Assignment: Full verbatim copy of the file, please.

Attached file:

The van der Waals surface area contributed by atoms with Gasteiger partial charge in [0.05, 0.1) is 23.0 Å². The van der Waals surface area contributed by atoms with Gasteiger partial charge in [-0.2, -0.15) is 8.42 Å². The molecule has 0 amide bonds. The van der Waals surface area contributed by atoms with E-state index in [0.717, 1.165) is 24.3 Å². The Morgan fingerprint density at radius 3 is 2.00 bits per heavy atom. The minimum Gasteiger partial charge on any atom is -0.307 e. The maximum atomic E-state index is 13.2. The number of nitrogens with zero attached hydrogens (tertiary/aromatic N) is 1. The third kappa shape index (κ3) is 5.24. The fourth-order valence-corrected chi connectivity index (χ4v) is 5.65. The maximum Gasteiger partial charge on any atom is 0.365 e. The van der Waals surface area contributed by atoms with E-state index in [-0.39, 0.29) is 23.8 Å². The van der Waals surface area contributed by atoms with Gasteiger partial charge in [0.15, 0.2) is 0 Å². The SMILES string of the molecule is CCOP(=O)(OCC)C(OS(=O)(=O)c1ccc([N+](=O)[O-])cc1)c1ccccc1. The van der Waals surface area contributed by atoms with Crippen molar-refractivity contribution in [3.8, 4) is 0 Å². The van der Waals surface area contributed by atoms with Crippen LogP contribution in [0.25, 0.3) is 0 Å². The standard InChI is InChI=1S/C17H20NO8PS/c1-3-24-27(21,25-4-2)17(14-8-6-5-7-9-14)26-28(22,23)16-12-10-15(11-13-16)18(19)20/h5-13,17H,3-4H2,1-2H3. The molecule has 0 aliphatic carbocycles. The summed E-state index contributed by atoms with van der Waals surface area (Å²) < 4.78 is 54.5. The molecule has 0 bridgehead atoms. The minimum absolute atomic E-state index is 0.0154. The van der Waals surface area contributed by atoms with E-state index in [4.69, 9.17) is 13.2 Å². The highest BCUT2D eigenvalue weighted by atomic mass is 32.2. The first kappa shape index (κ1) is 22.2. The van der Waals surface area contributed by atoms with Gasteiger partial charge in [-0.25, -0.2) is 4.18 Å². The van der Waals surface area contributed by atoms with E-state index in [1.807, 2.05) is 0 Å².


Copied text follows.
The van der Waals surface area contributed by atoms with Gasteiger partial charge in [0.05, 0.1) is 23.0 Å². The van der Waals surface area contributed by atoms with Gasteiger partial charge in [-0.2, -0.15) is 8.42 Å². The molecule has 0 amide bonds. The van der Waals surface area contributed by atoms with E-state index in [0.717, 1.165) is 24.3 Å². The Morgan fingerprint density at radius 3 is 2.00 bits per heavy atom. The minimum Gasteiger partial charge on any atom is -0.307 e. The maximum atomic E-state index is 13.2. The number of nitrogens with zero attached hydrogens (tertiary/aromatic N) is 1. The third kappa shape index (κ3) is 5.24. The fourth-order valence-corrected chi connectivity index (χ4v) is 5.65. The maximum Gasteiger partial charge on any atom is 0.365 e. The van der Waals surface area contributed by atoms with E-state index in [-0.39, 0.29) is 23.8 Å². The van der Waals surface area contributed by atoms with Gasteiger partial charge in [0.15, 0.2) is 0 Å². The SMILES string of the molecule is CCOP(=O)(OCC)C(OS(=O)(=O)c1ccc([N+](=O)[O-])cc1)c1ccccc1. The van der Waals surface area contributed by atoms with Crippen molar-refractivity contribution in [3.8, 4) is 0 Å². The van der Waals surface area contributed by atoms with Crippen LogP contribution in [0.25, 0.3) is 0 Å². The standard InChI is InChI=1S/C17H20NO8PS/c1-3-24-27(21,25-4-2)17(14-8-6-5-7-9-14)26-28(22,23)16-12-10-15(11-13-16)18(19)20/h5-13,17H,3-4H2,1-2H3. The molecule has 0 aliphatic carbocycles. The summed E-state index contributed by atoms with van der Waals surface area (Å²) < 4.78 is 54.5. The molecule has 0 bridgehead atoms. The minimum absolute atomic E-state index is 0.0154. The van der Waals surface area contributed by atoms with E-state index in [4.69, 9.17) is 13.2 Å². The highest BCUT2D eigenvalue weighted by atomic mass is 32.2. The first kappa shape index (κ1) is 22.2. The van der Waals surface area contributed by atoms with Gasteiger partial charge in [-0.25, -0.2) is 4.18 Å². The van der Waals surface area contributed by atoms with E-state index in [1.807, 2.05) is 0 Å².